Yeah, absolutely. This is sort of the money that you spend to get this particular economy in this pandemic moment moving again. And then, a last group of provisions in the bill are things that Democrats have wanted and been working for, for a long time that they think would be particularly helpful in this moment in the recovery. So that includes a major expansion of some tax credits meant to fight child poverty for a year, to help kids not go hungry or go homeless. It also includes an increase in the minimum wage to $15 an hour federally by 2025, which is something progressives have been pushing for years and Democrats say would help to give workers a raise right now when so many workers are struggling with lost hours and other problems in this recession and recovery that have disproportionately hurt low-wage workers.
Got it. So these would be long-term structural changes to the American economy in the mold of Democrats and progressives?
Yes, that’s what they’re looking for here.
So given the amount of ground that this package covers and its scale, what is the Biden administration’s case for it? What is their argument and best-case scenario for passing this?
Their argument, from the president, from the Treasury Secretary, Janet Yellen, all the way on down to White House economic aides is that it’s much better to go really big right now in this moment, than to go too small.
- archived recording (joe biden)
We’ve been here before, when this nation hit the Great Recession that Barack and I inherited in 2009, I was asked—
When he was Vice President, Joe Biden shepherded a stimulus bill in 2009.
- archived recording (joe biden)
It was a big recovery package, roughly $800 billion. I did everything I could to get it passed, including getting three Republicans to change their votes and vote for it. But it wasn’t enough.
It was too small. It didn’t meet all the needs of the economy. They do not want to make that mistake again. They’d rather have too much than too little, because the lesson they learned from 2009 is it’s hard to come back one more time once you’ve gotten your first big bill as a new president.
So they’re being quite explicit about this. They are OK with the idea that this might be too big? That is fine with them?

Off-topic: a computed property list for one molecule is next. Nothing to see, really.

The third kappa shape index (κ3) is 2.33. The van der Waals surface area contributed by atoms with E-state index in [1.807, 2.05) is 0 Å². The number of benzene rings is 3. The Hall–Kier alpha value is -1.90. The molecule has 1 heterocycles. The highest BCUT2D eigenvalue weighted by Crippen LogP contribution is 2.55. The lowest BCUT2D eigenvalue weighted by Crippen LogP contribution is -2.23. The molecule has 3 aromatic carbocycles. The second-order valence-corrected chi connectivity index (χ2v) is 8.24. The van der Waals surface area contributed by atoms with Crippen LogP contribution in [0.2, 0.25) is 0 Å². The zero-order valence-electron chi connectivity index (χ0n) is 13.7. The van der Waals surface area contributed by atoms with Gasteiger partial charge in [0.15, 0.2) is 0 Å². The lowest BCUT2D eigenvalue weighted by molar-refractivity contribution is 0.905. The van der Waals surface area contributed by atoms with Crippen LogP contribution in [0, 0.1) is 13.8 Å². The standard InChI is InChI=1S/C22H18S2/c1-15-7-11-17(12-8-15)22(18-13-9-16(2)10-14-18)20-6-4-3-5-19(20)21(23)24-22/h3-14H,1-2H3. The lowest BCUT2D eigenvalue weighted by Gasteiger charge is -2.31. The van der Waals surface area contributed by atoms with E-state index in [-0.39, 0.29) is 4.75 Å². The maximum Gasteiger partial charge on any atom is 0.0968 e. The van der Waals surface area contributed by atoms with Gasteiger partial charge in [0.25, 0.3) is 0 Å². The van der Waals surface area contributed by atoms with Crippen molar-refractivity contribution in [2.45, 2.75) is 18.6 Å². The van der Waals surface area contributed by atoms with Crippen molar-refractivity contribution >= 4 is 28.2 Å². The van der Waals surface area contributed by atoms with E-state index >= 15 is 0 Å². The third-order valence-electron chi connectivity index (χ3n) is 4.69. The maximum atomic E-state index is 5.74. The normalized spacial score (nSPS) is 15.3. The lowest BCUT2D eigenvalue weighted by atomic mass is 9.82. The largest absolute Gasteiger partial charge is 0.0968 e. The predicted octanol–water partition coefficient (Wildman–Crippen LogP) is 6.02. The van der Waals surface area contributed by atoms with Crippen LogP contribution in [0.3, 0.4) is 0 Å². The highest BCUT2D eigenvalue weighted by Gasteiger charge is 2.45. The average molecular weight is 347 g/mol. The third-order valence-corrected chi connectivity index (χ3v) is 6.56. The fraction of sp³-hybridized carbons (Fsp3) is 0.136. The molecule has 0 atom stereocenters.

Yes, what they say over and over and over is the risk of going too small is much larger than the risk of going too big. And they would much rather take that risk that this ends up being too much money than it’s not enough.
So, Jim, taken together, what would these provisions mean for a low-income family in the United States with children?
It would mean a lot. It would be thousands of dollars per family. So you would get money from the direct checks. If you are out of work, you’d get more money for unemployment insurance. And you would get this expanded child tax credit, which is up to $3,600 for the year for kids under 6, and $3,000 per year for kids under 18. Columbia University estimates that if all of this was passed, it would cut child poverty in half in the United States.
And that would be a very meaningful accomplishment?
And, Jim, from the start when this package was announced, it’s been pretty clear that congressional Democrats have welcomed it more or less. Is that right?
Democrats have remained really unified over sort of the overall scope of the bill. They’ve had some disagreements here or there over individual provisions. Most notably, they changed who exactly was eligible to get those direct payments. And they’ve had a big debate between the progressives and the moderates in the party over the minimum wage and whether it should be raised to $15 an hour as part of the bill. But for the most part, they’ve just hung tough. They’ve hung together, and they said Joe Biden wants a big bill. We should give him a big bill. And we should be pretty deferential to how he wants to spend the money within that bill.
Now, Republicans, not so much.
No, Republicans do not think that the economy needs $1.9 trillion in stimulus right now. And they in fact, went to negotiate with Joe Biden— a group of Republican senators, 10 of them— went to negotiate with him shortly after he became president. And they brought their own proposal. And it was $600 billion.
Hmm, let’s talk about that number, because $600 billion is not just smaller. It is a third as big. I mean, it’s much, much smaller.